google introduces smart contact lens project
image courtesy google




google has begun testing on an intelligent contact lens that’s built to help control diabetes – a disease affecting one in every 19 people on the planet – by measuring glucose levels with mini embedded electronics. developed by brian otis and babak parviz, the project uses a tiny wireless chip and miniaturized glucose sensor embedded between two layers of soft contact lens material. as glucose levels change frequently with normal activity like exercising or eating or even sweating, the concept aims to continuously monitor body fluids such as tears instead of blood drops, which require users to prick themselves for samples throughout the day. the sensors and chips will measure approximately the same size as bits of glitter, and the antenna thinner than a human hair.


‘we’re testing prototypes that can generate a reading once per second,’ explain otis and parviz. ‘we’re also investigating the potential for this to serve as an early warning for the wearer, so we’re exploring integrating tiny LED lights that could light up to indicate that glucose levels have crossed above or below certain thresholds. it’s still early days for this technology, but we’ve completed multiple clinical research studies which are helping to refine our prototype. we hope this could someday lead to a new way for people with diabetes to manage their disease.’ according to google, the concept is currently in discussions with the FDA.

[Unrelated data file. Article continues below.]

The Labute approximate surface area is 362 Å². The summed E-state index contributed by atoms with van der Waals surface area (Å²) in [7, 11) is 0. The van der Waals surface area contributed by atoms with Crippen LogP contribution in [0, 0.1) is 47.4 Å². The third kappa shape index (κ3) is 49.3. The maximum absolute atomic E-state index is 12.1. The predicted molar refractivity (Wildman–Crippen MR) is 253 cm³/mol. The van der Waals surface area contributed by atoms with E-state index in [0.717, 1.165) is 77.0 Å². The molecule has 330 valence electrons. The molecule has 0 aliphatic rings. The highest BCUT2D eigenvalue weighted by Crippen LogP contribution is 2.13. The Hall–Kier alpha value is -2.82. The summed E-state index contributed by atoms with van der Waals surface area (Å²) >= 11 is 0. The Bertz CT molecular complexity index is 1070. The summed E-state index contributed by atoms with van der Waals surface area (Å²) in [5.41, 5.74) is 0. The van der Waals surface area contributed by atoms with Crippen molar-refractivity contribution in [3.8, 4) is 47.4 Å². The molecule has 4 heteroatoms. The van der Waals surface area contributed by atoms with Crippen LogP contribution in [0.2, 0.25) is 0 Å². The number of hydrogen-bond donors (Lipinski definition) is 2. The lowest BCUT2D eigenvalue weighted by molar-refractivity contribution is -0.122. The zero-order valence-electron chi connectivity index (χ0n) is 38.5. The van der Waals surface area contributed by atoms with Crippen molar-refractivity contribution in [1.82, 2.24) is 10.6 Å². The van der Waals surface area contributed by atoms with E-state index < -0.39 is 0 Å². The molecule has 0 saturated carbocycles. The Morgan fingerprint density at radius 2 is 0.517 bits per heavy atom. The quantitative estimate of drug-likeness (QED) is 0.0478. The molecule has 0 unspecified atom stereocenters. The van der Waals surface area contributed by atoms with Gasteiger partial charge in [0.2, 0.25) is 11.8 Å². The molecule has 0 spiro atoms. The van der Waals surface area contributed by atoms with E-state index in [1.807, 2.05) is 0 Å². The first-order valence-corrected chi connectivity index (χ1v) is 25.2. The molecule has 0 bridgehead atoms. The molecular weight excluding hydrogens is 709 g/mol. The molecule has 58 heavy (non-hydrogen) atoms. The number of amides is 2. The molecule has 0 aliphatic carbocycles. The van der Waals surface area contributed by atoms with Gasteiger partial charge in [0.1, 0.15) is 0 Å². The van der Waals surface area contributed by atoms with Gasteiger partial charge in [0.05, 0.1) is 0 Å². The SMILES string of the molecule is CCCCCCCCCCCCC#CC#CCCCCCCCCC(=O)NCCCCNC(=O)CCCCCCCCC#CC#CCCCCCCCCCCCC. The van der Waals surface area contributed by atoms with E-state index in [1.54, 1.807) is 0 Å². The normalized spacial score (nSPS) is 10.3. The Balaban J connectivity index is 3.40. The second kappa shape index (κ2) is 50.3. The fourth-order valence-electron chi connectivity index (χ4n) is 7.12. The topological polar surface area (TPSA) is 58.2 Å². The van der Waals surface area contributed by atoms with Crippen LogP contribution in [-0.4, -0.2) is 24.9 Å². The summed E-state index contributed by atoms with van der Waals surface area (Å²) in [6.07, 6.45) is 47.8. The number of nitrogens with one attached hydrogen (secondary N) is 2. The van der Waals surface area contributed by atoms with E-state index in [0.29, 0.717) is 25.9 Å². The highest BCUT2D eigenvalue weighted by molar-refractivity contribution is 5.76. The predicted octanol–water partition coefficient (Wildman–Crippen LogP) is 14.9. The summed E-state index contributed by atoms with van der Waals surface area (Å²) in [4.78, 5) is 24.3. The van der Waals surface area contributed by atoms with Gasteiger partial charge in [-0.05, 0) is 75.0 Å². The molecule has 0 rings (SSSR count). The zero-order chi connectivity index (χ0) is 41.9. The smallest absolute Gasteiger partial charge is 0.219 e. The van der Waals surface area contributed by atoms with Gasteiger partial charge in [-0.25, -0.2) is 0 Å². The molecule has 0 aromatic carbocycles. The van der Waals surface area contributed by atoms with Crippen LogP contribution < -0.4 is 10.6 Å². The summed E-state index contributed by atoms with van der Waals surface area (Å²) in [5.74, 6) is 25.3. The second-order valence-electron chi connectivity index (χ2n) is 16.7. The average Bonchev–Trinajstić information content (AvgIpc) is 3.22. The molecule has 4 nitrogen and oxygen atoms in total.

the google ‘smart contact lens’ is a INDEX: design award 2015 finalist.


INDEX: design to improve life was created by denmark in 2002, with values and principles focusing on humanism, social understanding and democratic thinking. the nonprofit organization promotes the application of design and processes that improve vital areas of people’s lives worldwide by inspiring, educating and engaging.